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6. Bake in the oven for about 45 minutes until the chocolate cream is set. Dust with cinnamon and serve warm, decorated with extra cherries if you like.

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Recipe by Gregg Wallace, found on Red Online

As you can see it, it turned out pretty ‘rustic’, but it tastes good… Fingers crossed it goes down well tomorrow evening!

Bake-Off Wednesdays: Desserts

On the weekend, the OH and I walked some of the Bath Skyline Walk. This is a 6 mile walk around the outskirts of Bath, featuring hills, fields, woods, a ‘sham castle’ and views of the city. We only had time/energy for about half of it, but managed to fit in all of the above!

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Views of Bath and the ‘Sham Castle’ built in the 18th Century by Ralph Allen, to improve the view from his house!

We took a tub with us in the hope of collecting some blackberries, and we weren’t disappointed.

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Although a lot of the bushes weren’t quite ripe yet, we managed to fill the tub, and eat a couple… In a couple of weeks time I don’t think you’ll be able to move for blackberries on the walk – we may have to go back!

I’d decided to incorporate some blackberries into this week’s bake-off challenge, and because this week we are trying to be healthy-ish (to combat the excesses of the last couple of weeks!), I tried to find a dessert that wasn’t completely naughty.

I remember Crème Caramels were made by the bakers one year, and so decided on one of its distant relatives – the Panna Cotta.

Panna Cotta, the dessert made with mountains of double cream? I hear you. Not what automatically comes to mind when thinking of healthy desserts, but I had a thought it could be made with yoghurt, and a quick search of the internet provided me with a few recipes that seemed to agree with me.

Most seemed to incorporate greek yoghurt with some double cream and milk, so i bought both and had a go….

Now, this didn’t end up as healthy as I’d hoped, because I had to make them twice…  It all tasted lovely the first time round, but didn’t set properly, so was more like a very creamy yoghurt dessert than a set dessert – see photo below!

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I’d followed one recipe in terms of the gelatine to cream/yoghurt ratio, but looking at other recipes they all seem to have more than mine did. So I tried it again, and upped the gelatine content substantially.

This time things looked more promising!

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Flavour-wise, I decided to infuse the cream with some thyme that we had leftover in the fridge, and used honey-flavoured greek yoghurt to add a bit more flavour.The blackberries were great, I just left them fresh, but you could make a coulis with them if you wanted. I also crumbled up a butter galette biscuit to add some texture – a ‘biscuit crumb’, if you will 😉

We ate this for breakfast as it didn’t feel as naughty as a traditional Panna Cotta!

Thyme and Honey ‘Panna Cotta’ with Blackberries

Serves 3-4

Ingredients

3 Gelatine Leaves

175ml Milk

50ml Double Cream

250g Honey-flavoured Greek Yoghurt

20g Caster Sugar

Approx 4 sprigs of Thyme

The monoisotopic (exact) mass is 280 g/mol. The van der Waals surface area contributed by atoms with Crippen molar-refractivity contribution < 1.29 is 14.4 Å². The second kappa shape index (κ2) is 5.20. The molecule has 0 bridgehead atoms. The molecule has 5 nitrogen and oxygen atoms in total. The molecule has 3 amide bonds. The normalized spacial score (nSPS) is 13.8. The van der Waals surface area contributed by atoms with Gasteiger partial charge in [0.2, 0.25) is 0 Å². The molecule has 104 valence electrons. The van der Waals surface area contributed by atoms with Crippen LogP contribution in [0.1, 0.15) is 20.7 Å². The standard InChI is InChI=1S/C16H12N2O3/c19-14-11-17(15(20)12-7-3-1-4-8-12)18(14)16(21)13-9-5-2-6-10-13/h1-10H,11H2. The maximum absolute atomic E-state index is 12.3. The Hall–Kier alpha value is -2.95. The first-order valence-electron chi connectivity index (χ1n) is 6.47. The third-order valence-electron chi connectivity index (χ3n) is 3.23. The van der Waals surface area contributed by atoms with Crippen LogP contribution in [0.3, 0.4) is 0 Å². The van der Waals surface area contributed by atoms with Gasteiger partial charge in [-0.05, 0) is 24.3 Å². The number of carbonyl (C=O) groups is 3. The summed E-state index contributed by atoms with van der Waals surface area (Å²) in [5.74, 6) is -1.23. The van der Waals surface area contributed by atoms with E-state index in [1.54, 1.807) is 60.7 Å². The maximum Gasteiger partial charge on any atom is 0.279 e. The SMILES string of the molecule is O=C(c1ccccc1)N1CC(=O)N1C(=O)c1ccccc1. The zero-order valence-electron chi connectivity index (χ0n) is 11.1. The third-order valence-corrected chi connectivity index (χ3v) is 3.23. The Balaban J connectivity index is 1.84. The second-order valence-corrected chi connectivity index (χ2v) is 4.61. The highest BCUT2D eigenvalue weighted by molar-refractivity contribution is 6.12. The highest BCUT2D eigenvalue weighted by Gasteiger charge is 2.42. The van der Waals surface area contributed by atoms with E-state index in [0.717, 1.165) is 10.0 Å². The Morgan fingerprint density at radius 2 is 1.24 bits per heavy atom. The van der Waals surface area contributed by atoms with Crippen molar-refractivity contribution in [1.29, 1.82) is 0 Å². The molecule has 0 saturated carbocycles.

Blackberries

Put the gelatine leaves into a bowl of iced water and leave to soften for five minutes.

Put the milk, cream, sugar and thyme sprigs into a small pan and bring slowly to the boil.

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Remove the softened gelatine from the iced water, gently squeeze out the excess water and stir into the milk and cream (discarding the thyme sprigs). Remove from the heat and stir until the gelatine has dissolved.

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Pour this mixture through a sieve to get rid of any lumps, and pour into the greek yoghurt slowly, whisking as you go. When thoroughly combined, pour the mixture into your moulds (I used tea cups), cover with cling film and place in the fridge for at least 5 hours.

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When ready to serve, run a sharp knife around the rim of the mould, and briefly dip the mould into hot water to help loosen the panna cotta. Jiggle it around again, repeat if necessary, and gently pull away from the sides with your fingers or a spoon. It will come out eventually! Alternatively, if you can’t or don’t want to get it out you can serve it in the mould/teacup etc – see photo below. It still looks pretty, just slightly less impressive! If turning out, do so onto your serving plate and garnish with blackberries, biscuits, and another small sprig of thyme (if desired).

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This dessert definitely tasted healthier than a normal Panna Cotta, I think the yoghurt gave it a fresher taste, and the thyme made it slightly more savoury. It still tasted good though, and I will definitely be making it again next time I want a ‘lighter’ treat!

Bake-Off Wednesdays: Bread

Panicky feeling, deep breathing, scared-looking…

That was me last week when I realised this week’s Bake Off is Bread week. I knew the day would come, I just hoped I would have a few more weeks to psyche myself up .

I’m scared of bread. Not eating it (maybe of eating too much of it!), but making it. We had a bread machine that never really produced the goods, the OH tried making it ‘free-hand’ and it didn’t come out quite right, I’m just glad Paul Hollywood hasn’t been around to see any of our bakes!